3. Eukaryotic organisms. (Increasing tendency to be multicellular.)  Eukaryotic means"true nucleus". The cell nucleus consists of chromosomes (DNA) enclosed by a nuclear membrane. Eukaryotes tend to be multicellular and differentiated except for protozoa, yeasts and many algae which are unicellular.

        1. Protozoa.  Animal-like microorganisms common in moist environments, including the intestinal tracts of animals. Generally engulf their nutrients. A few cause some important diseases.

        2. Fungi.  These organisms live mainly in the soil and are responsible for the decomposition (biodegradation) of organic material. Nutrients are absorbed. Microscopic fungi include molds and yeasts.

          • Molds.  Filamentous: Chains of cells. Often seen as hairy masses on bread and fruit. Can spoil food. Some are used in industry, making soy sauce, antibiotics, etc.

          • Yeasts.  Unicellular: classic shape is large oval cell with buds forming. Can be used for production of bread, alcoholic beverages, grain alcohol, etc.

          • Fungi which are not considered "microorganisms."  Mushrooms, rusts, smuts, etc. Microscopically can see filamentous cells and spores.

        3. Algae.  Plant-like organisms that live wherever there is light and moisture. They produce oxygen (O2) during photosynthesis.

          • Microscopic algae.  Generally unicellular.

          • Algae which are not considered "microorganisms."  Some may assume very large size (seaweed, kelp, etc.).

          • What about "blue-green algae"?  This is an old name for what are now known as cyanobacteria. Even though they have been classified with algae, their overall similarity to bacteria has been noted since the 19th century.

        4. Plants.

        5. Animals.

  3. Distribution of Microorganisms and Their Associations with Humans.  Usually, they have a substantial effect on their environment.

    1. Distribution.  Found in water, soil, air, on the surfaces of humans, plants and animals and on anything that comes into contact with water, soil, air, plants or animals. Basically, microorganisms are found everywhere on Earth where life exists, and wherever you see higher forms (plants and animals) living, you know that there are microorganisms living. Microorganisms are generally found as "mixed cultures." As a rule, microorganisms will not be found in the blood of healthy humans.

    2. Harmful effects.

      1. Agents of disease.  Microorganisms are the cause of infectious disease including anthrax, malaria, tuberculosis, tetanus, pneumonia, diarrhea, measles, colds and fever blisters.

      2. Food spoilage.  Most food spoilage, whether it is in a granary or a grocery store, is due to microbial growth. Some things to consider:

        1. Moisture.  Bacteria live in the moisture. If one dries out the food or adds a large amount of solute (salt, sugar, etc.) that gets dissolved in the water, one begins to eliminate growth of bacteria in the food and subsequent spoilage.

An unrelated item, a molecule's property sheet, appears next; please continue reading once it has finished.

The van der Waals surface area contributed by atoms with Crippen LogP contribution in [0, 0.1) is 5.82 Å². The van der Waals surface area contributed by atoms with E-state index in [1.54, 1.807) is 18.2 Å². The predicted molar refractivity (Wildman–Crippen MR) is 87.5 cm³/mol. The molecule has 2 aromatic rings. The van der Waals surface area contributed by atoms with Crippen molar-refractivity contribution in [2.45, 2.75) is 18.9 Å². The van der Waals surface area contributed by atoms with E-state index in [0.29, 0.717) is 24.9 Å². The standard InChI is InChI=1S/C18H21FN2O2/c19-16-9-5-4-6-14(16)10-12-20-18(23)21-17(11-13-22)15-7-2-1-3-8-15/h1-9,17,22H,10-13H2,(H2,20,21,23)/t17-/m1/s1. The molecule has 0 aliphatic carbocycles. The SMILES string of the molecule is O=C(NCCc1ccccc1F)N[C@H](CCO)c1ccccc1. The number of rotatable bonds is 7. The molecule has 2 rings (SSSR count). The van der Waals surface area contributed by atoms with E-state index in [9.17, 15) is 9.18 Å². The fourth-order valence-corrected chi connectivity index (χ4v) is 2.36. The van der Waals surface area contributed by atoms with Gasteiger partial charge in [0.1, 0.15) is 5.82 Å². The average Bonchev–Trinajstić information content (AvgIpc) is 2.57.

2. Food as medium for bacteria.  Various components of foods can be attacked by microorganisms – especially proteins, sugars and fats.

        3. Milk.  When milk spoils due to fermenting organisms, one gets acidic milk which leads to lumpy milk (protein coagulated by the acid).

        4. Clear Liquids.  With clear liquids, one sees cloudiness when bacteria achieve a high concentration.

      3. Deterioration of structures, dwellings, textiles, manufactured products, etc.  As for food, moisture is required for microbial growth. If enough nutrients get dissolved in the moisture, then microbial growth is probable. High humidity can provide enough moisture for microbial growth (especially molds) on solid surfaces such as shower curtains.

    3. Beneficial effects.

      1. Production of essential nutrients.  Microorganisms that live in the intestinal tract produce digestive enzymes or vitamins or other nutrients useful in the nutrition of the animal.

      2. Production of O2 in atmosphere.  At least 50 percent of the O2 on Earth is produced by algae and cyanobacteria – microorganisms that possess the same photosynthetic process found in regular plants.

      3. Primary source of organic material.  At least half of the fixed (organic) carbon on Earth is produced by autotrophic microorganisms. Autotrophs (by definition) take up CO2 and convert it to organic matter; this is called primary production. (Photosynthetic organisms that produce O2 are autotrophs).

      4. Replenishment of soil nitrogen.  Many bacteria fix nitrogen, a process which removes some N2 from the atmosphere and converts it to ammonia. Thus it is a nitrogen source for these bacteria and subsequently for use by plants and animals.

      5. Degradation of complex organic materials.  This is biodegradation. It is said that there is no natural organic compound that cannot be degraded by the combined activities of microorganisms. Not just natural compounds but also a lot of man-made compounds such as TNT.

      6. Source of antibiotics and drugs.  Penicillin, tetracycline and most other antibiotics are produced by bacteria and molds that live in the soil.

      7. Manufacture of fermented foods and beverages.  Includes beer, wine, bread, yogurt, cheese, sauerkraut, silage, sausage, pickles, olives, soda crackers, tea, etc.

      8. Other biotechnological products.  Vaccines, enzymes, genes, etc.

      9. Future uses.  New fuels, foods, adhesive materials, etc.

Outline for this section.
Farm Microbiology Home Page.
CALS Farm and Industry Short Course Home Page.
Bacteriology Department Web Site.

Page last modified on
3/9/03 at 6:15 PM, CST.
John Lindquist, Dept. of Bacteriology,
University of Wisconsin – Madison